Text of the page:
The BFG Review
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Steven Spielberg definitely knows a thing or two about family-friendly adventures. So it’s no surprise that the guy who directed E.T. could team up with Disney for The BFG—a larger-than-life literary adaptation that blends classic storytelling with today’s technology with strange but charming results.

The BFG tells the story of Sophie (Ruby Barnhill), a young orphan girl who’s wandering around the orphanage late at night when she spots a giant (Mark Rylance) wandering through the city streets. Realizing that he’s been spotted, he scoops her up and takes her off to Giant Country, where he’s an outcast among the bigger man-eating giants. And once Sophie sees that she and the Big Friendly Giant are both in danger, she hatches a plan to stop the others from eating children and tormenting her new friend.

  
 
Based on the beloved novel by Roald Dahl, The BFG feels like a classic Disney movie—the kind that you remember so fondly from your own childhood. From the characters to the color palette to the playful John Williams score, everything about it feels wonderfully nostalgic. It’s a charming and whimsical fantasy, pairing a precocious little girl with a lovable giant from a faraway land. And though young Ruby Barnhill sometimes takes her character’s precociousness to extremes, Oscar winner Mark Rylance is absolutely remarkable as her big, befuddled best friend. He takes the creative language of Dahl’s novel and makes it come to life in ways that are truly delightful.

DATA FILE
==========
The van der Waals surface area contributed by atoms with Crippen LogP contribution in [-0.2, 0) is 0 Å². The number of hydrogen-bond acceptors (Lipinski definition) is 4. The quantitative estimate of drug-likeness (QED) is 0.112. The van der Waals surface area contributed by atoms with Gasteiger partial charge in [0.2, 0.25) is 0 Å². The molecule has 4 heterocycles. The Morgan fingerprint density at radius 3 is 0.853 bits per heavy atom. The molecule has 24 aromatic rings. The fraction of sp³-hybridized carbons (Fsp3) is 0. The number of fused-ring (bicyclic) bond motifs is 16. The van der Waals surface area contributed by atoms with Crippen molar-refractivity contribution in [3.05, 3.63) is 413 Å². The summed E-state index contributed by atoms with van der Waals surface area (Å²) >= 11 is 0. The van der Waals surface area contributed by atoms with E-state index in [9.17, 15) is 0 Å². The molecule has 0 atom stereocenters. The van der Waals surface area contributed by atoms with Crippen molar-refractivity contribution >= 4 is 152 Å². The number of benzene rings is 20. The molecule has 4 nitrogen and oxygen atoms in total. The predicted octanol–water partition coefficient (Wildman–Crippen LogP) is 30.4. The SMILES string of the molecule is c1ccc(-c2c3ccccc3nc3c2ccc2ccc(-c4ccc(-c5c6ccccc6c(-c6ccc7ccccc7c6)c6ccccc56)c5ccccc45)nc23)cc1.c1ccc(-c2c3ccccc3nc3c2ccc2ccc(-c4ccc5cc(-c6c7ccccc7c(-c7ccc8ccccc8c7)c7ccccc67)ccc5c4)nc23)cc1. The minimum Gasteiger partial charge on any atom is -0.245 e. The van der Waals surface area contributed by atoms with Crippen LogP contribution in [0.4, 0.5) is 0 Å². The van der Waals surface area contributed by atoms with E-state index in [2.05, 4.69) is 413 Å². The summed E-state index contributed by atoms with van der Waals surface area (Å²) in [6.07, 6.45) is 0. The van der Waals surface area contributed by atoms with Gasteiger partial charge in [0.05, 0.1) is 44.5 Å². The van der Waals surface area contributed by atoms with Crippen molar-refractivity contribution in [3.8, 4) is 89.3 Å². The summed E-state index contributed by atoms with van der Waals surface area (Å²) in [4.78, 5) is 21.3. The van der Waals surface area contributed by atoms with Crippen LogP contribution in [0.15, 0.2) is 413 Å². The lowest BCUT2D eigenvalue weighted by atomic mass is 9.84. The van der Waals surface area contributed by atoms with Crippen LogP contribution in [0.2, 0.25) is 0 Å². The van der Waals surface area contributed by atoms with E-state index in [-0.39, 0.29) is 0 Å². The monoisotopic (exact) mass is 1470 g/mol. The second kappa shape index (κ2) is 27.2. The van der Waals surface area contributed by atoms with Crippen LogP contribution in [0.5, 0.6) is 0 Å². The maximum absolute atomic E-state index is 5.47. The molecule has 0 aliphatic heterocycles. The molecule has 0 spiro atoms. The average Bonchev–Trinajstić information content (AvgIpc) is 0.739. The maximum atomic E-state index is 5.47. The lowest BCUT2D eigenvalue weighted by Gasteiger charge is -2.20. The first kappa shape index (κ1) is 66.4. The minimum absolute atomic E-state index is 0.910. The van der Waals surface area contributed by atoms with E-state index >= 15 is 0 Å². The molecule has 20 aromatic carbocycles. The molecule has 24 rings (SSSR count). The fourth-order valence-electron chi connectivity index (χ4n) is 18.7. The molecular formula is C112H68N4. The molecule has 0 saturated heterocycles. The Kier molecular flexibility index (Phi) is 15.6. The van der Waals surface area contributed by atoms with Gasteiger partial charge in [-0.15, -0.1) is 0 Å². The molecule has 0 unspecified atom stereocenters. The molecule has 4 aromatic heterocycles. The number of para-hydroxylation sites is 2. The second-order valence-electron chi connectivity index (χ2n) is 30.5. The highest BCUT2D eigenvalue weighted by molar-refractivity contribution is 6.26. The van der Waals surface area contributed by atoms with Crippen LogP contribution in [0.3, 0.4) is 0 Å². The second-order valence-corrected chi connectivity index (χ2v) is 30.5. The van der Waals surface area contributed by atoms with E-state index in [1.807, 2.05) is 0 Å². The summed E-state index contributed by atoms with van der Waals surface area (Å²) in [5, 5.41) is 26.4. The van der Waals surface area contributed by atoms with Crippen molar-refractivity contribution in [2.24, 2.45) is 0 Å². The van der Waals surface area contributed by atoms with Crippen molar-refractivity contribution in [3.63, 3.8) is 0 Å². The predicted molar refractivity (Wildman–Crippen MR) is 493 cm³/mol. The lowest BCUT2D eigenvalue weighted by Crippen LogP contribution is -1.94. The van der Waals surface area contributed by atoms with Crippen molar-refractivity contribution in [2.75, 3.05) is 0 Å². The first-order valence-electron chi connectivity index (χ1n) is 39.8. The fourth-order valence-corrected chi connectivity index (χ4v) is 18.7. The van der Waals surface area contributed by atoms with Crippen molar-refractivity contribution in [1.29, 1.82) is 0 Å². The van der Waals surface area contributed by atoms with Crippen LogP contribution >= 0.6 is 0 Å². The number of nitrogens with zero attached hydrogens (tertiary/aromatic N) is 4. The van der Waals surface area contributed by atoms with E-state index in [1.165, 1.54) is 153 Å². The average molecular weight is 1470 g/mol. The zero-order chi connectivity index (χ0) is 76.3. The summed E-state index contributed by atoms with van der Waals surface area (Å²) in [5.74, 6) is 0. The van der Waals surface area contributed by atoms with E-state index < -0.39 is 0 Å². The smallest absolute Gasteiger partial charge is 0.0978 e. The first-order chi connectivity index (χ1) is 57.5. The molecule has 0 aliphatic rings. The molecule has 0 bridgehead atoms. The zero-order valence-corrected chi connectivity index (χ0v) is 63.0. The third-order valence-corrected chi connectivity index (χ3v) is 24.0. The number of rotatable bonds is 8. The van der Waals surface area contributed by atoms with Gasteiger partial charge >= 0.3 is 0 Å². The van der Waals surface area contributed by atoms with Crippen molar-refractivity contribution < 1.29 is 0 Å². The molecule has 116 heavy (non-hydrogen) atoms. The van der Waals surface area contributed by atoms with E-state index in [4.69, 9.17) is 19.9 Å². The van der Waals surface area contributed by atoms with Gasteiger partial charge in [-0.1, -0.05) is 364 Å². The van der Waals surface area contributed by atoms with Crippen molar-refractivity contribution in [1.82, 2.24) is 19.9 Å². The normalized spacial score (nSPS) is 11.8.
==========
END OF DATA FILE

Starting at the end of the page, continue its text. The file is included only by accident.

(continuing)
The problem, however, is that today’s audiences may not be prepared for such a traditional-feeling film—and its classic charm and laid-back style may be just a little too sleepy for some viewers. Are while older viewers are simply enjoying the presentation—the beautiful language, the imaginative settings, and the lively score—younger viewers may end up checking out.

Spielberg tries to keep things interesting, offering up gigantic action sequences, some gross-out moments, and a shockingly long fart joke. But while that may add some action and laughs for kids, it also takes away from the charm and makes the tone feel uneven. There’s definitely a little bit of something here for everyone—it’s just not all at the same time, from beginning to end.

If you love Disney’s live-action classics or the playfulness and whimsy of Roald Dahl’s novels, you’ll enjoy the adventure and imagination of The BFG. But some might feel that it has a little too much charm and not enough action and excitement.


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